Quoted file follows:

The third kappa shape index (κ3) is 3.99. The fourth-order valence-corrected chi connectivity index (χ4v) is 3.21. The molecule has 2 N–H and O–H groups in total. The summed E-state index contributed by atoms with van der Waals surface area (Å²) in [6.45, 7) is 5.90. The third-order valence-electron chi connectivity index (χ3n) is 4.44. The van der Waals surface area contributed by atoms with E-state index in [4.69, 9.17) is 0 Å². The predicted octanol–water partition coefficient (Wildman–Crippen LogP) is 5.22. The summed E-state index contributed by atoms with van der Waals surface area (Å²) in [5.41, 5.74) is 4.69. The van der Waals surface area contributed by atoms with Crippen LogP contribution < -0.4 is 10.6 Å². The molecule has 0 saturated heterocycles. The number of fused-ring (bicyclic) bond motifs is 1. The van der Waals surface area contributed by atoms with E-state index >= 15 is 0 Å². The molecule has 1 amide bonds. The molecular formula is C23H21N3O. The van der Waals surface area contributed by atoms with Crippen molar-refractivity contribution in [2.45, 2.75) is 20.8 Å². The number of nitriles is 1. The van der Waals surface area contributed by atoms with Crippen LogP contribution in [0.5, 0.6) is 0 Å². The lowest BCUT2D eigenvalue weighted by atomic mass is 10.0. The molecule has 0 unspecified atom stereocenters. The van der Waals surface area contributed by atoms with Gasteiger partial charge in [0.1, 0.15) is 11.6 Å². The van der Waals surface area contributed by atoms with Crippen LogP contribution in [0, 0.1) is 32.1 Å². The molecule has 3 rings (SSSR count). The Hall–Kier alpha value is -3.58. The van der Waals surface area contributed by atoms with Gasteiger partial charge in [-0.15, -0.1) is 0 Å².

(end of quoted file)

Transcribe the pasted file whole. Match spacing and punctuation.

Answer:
The third kappa shape index (κ3) is 3.99. The fourth-order valence-corrected chi connectivity index (χ4v) is 3.21. The molecule has 2 N–H and O–H groups in total. The summed E-state index contributed by atoms with van der Waals surface area (Å²) in [6.45, 7) is 5.90. The third-order valence-electron chi connectivity index (χ3n) is 4.44. The van der Waals surface area contributed by atoms with E-state index in [4.69, 9.17) is 0 Å². The predicted octanol–water partition coefficient (Wildman–Crippen LogP) is 5.22. The summed E-state index contributed by atoms with van der Waals surface area (Å²) in [5.41, 5.74) is 4.69. The van der Waals surface area contributed by atoms with Crippen LogP contribution < -0.4 is 10.6 Å². The molecule has 0 saturated heterocycles. The number of fused-ring (bicyclic) bond motifs is 1. The van der Waals surface area contributed by atoms with E-state index >= 15 is 0 Å². The molecule has 1 amide bonds. The molecular formula is C23H21N3O. The van der Waals surface area contributed by atoms with Crippen molar-refractivity contribution in [2.45, 2.75) is 20.8 Å². The number of nitriles is 1. The van der Waals surface area contributed by atoms with Crippen LogP contribution in [0.5, 0.6) is 0 Å². The lowest BCUT2D eigenvalue weighted by atomic mass is 10.0. The molecule has 0 unspecified atom stereocenters. The van der Waals surface area contributed by atoms with Gasteiger partial charge in [0.1, 0.15) is 11.6 Å². The van der Waals surface area contributed by atoms with Crippen LogP contribution in [0, 0.1) is 32.1 Å². The molecule has 3 rings (SSSR count). The Hall–Kier alpha value is -3.58. The van der Waals surface area contributed by atoms with Gasteiger partial charge in [-0.15, -0.1) is 0 Å².